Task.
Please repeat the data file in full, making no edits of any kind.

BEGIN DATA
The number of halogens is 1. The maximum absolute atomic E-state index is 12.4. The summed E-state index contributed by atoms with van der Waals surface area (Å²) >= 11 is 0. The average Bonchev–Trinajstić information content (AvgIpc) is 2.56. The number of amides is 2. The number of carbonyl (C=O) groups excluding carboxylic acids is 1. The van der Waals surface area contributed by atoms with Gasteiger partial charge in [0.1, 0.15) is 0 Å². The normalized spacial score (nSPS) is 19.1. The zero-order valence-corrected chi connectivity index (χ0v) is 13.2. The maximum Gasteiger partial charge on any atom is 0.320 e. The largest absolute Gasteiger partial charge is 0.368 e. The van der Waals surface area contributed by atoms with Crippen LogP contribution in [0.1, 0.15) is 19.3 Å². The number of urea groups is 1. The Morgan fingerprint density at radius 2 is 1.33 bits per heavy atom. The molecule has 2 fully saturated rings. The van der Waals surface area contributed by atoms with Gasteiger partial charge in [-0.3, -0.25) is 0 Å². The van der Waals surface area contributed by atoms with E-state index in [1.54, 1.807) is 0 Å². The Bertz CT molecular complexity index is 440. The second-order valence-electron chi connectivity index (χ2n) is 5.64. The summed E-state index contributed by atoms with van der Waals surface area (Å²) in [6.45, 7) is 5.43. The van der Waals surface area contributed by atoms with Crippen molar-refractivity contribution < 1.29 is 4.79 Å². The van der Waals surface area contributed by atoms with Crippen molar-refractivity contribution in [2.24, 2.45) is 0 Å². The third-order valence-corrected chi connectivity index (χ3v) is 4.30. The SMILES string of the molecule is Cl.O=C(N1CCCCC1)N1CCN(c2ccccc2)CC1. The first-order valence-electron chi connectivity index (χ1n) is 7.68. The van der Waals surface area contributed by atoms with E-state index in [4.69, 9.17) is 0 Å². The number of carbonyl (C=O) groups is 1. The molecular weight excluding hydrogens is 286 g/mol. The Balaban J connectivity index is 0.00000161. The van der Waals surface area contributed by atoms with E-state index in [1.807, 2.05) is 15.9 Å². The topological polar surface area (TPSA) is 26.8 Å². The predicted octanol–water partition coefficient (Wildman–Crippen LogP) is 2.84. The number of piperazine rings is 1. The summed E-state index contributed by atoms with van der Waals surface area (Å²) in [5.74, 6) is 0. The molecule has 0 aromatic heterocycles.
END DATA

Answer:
The number of halogens is 1. The maximum absolute atomic E-state index is 12.4. The summed E-state index contributed by atoms with van der Waals surface area (Å²) >= 11 is 0. The average Bonchev–Trinajstić information content (AvgIpc) is 2.56. The number of amides is 2. The number of carbonyl (C=O) groups excluding carboxylic acids is 1. The van der Waals surface area contributed by atoms with Gasteiger partial charge in [0.1, 0.15) is 0 Å². The normalized spacial score (nSPS) is 19.1. The zero-order valence-corrected chi connectivity index (χ0v) is 13.2. The maximum Gasteiger partial charge on any atom is 0.320 e. The largest absolute Gasteiger partial charge is 0.368 e. The van der Waals surface area contributed by atoms with Crippen LogP contribution in [0.1, 0.15) is 19.3 Å². The number of urea groups is 1. The Morgan fingerprint density at radius 2 is 1.33 bits per heavy atom. The molecule has 2 fully saturated rings. The van der Waals surface area contributed by atoms with Gasteiger partial charge in [-0.3, -0.25) is 0 Å². The van der Waals surface area contributed by atoms with E-state index in [1.54, 1.807) is 0 Å². The Bertz CT molecular complexity index is 440. The second-order valence-electron chi connectivity index (χ2n) is 5.64. The summed E-state index contributed by atoms with van der Waals surface area (Å²) in [6.45, 7) is 5.43. The van der Waals surface area contributed by atoms with Crippen molar-refractivity contribution < 1.29 is 4.79 Å². The van der Waals surface area contributed by atoms with Crippen molar-refractivity contribution in [2.24, 2.45) is 0 Å². The third-order valence-corrected chi connectivity index (χ3v) is 4.30. The SMILES string of the molecule is Cl.O=C(N1CCCCC1)N1CCN(c2ccccc2)CC1. The first-order valence-electron chi connectivity index (χ1n) is 7.68. The van der Waals surface area contributed by atoms with E-state index in [4.69, 9.17) is 0 Å². The number of carbonyl (C=O) groups is 1. The molecular weight excluding hydrogens is 286 g/mol. The Balaban J connectivity index is 0.00000161. The van der Waals surface area contributed by atoms with E-state index in [1.807, 2.05) is 15.9 Å². The topological polar surface area (TPSA) is 26.8 Å². The predicted octanol–water partition coefficient (Wildman–Crippen LogP) is 2.84. The number of piperazine rings is 1. The summed E-state index contributed by atoms with van der Waals surface area (Å²) in [5.74, 6) is 0. The molecule has 0 aromatic heterocycles.